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Dems fear slow walking of Russia sanctions bill in House

20 June 2017

The GRU is Russia's military intelligence agency.

But the second tenet, aimed at cybersecurity and cyber-espionage, seems particularly odd given not only the investigations surrounding President Donald Trump and his former campaign but also the conclusion reached by the US intelligence community that Russian Federation intentionally meddled in last year's election in order to ascend Trump's candidacy. In a 100-member Senate, 97 were for the legislation, two Republicans opposed it, while one Democrat abstained.

"This move may lead to the isolation of the USA in the global arena".

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The bill, which awaits an uncertain future in the House, imposes mandatory sanctions on people involved with Iran's ballistic missile program and those who do business with them.

Scott Bennett, a former US Army psychological warfare officer based in San Francisco, told Press TV on Sunday that the Trump administration had to block new sanctions against Russian Federation and Iran to keep hopes alive for future cooperation. Gabriel and Kern also accused the US of having ulterior motives in seeking to enforce the energy blockade, which they said is trying to help American natural gas suppliers at the expense of their Russian rivals.

The United States in the past has cautioned its European allies against building the Nord Stream 2 project, saying it would increase European dependence on Russian energy supplies, but it hasn't previously attempted to interfere with plans to move the project forward. The United States recently started shipping liquefied natural gas to Poland and has ambitions to cultivate other European customers. While the leaders said that it was important for Europe and the U.S. to form a united front on the issue of Ukraine, "we can't accept the threat of illegal and extraterritorial sanctions against European companies".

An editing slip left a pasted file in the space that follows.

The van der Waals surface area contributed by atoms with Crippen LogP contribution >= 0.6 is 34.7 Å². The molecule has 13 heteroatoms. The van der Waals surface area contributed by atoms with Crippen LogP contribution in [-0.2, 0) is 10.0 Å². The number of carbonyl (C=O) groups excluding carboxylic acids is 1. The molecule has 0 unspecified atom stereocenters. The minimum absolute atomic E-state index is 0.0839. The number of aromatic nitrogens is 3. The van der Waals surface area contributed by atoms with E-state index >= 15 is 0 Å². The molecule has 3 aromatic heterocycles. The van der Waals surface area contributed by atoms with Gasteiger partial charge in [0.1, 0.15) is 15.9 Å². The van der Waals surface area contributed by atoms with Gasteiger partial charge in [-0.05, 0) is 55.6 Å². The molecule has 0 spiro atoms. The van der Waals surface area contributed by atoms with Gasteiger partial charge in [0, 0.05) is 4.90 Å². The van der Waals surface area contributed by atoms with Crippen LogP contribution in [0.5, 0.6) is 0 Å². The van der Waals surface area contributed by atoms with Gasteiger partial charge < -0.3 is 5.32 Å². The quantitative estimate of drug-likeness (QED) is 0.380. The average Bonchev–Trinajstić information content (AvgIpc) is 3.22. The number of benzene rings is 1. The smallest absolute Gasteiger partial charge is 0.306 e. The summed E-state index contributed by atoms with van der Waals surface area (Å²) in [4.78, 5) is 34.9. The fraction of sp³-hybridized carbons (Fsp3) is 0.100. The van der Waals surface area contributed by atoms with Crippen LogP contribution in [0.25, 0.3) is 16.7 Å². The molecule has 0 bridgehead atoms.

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US President Donald Trump should veto the new Congressional sanctions against Russian Federation and prevent the lawmakers from creating a "boogeyman" out of Moscow, says an American analyst.

Sen. Bob Corker, R-Tenn., introduced the bill, which now must pass in the House of Representatives and be signed by President Donald Trump before being enacted.

Despite the fact that the Trump administration supports sanctions against Russian Federation, they are concerned that the new bill will tie their hands in rebuilding ties with Moscow, Politico reported, citing a senior administrational official.

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Secretary of State Rex Tillerson has offered only lukewarm support for the bill.